Nurturing young talent in universities as well as in public research agencies and the private sector is very important for the building of an enterprise culture.
The next Government should support the continuation of a plurality of funding sources for R&D in universities while emphasising processes of peer assessment of research proposals and evaluation of performance and outcomes.
Another concern is the limited amount of funds available to the Australian Research Council (ARC), and universities and the National Health and Medical Research Council (NHMRC) for the support of higher quality research and researchers. Such research involves the training of students to think conceptually and use the latest equipment and techniques which are essential for a more innovative and competitive industry.
The present success rate of 23% for applications for research grants from the ARC is putting enormous pressure on the selection process and denying opportunities for many talented researchers. Funding should be increased so that at least 33% of qualified proposals receive funding.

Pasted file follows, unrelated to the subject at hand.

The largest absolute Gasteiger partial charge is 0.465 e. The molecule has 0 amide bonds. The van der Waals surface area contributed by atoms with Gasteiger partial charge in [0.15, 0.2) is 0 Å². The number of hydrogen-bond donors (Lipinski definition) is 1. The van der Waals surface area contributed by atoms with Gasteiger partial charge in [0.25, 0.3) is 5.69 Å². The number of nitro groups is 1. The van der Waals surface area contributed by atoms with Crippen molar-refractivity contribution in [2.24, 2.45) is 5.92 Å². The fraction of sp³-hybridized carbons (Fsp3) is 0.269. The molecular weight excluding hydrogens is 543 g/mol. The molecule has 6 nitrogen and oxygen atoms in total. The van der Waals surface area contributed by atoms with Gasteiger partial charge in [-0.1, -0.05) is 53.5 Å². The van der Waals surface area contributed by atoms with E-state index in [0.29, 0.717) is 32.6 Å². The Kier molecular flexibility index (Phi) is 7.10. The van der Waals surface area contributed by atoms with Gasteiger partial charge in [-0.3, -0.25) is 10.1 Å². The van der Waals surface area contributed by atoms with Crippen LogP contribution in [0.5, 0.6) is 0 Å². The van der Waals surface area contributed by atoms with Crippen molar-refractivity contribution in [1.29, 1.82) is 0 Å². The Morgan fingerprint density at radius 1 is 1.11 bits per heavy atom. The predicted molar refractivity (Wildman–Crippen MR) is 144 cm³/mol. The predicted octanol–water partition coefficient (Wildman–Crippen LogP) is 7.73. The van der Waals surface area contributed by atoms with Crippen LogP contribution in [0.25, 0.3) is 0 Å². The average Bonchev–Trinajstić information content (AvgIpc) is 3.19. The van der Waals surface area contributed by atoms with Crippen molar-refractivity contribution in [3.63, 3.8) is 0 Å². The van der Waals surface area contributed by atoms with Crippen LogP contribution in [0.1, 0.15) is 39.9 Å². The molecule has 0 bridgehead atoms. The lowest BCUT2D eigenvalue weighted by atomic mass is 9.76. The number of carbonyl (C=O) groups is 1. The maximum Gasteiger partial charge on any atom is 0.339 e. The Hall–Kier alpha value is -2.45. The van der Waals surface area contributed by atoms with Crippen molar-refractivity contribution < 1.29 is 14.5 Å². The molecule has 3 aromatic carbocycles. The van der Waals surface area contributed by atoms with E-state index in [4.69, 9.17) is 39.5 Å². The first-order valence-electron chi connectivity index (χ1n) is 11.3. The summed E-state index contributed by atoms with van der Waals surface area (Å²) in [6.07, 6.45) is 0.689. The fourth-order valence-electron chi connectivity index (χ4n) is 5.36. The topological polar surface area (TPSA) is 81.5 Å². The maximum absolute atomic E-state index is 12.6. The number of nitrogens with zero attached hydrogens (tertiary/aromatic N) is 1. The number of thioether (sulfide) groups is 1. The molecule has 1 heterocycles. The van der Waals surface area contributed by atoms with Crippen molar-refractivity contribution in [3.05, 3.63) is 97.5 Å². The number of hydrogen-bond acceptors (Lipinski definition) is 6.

The next Government should consider granting ARC greater independence from DEET in the administration of its research funding, while recognising the advantages of a good ARC-DEET relationship. As an example, ARC should be free to contract-in program administrators from the research community for limited terms.
It is important that postgraduate scholarships or stipends for research students should remain non-taxable at least up to the remuneration of Australian Postgraduate Awards.
Centres of excellence, such as the Research Schools and Centres of the Institute of Advanced Studies, ANU, the ARC Special Research Centres and the Medical Research Institutes bring together a diversity of skills and a sufficient number of researchers and state of the art equipment to tackle difficult research topics in an internationally competitive way and time frame.
The next government should strongly support such centres as an important element in the strength and reputation of Australia's science base.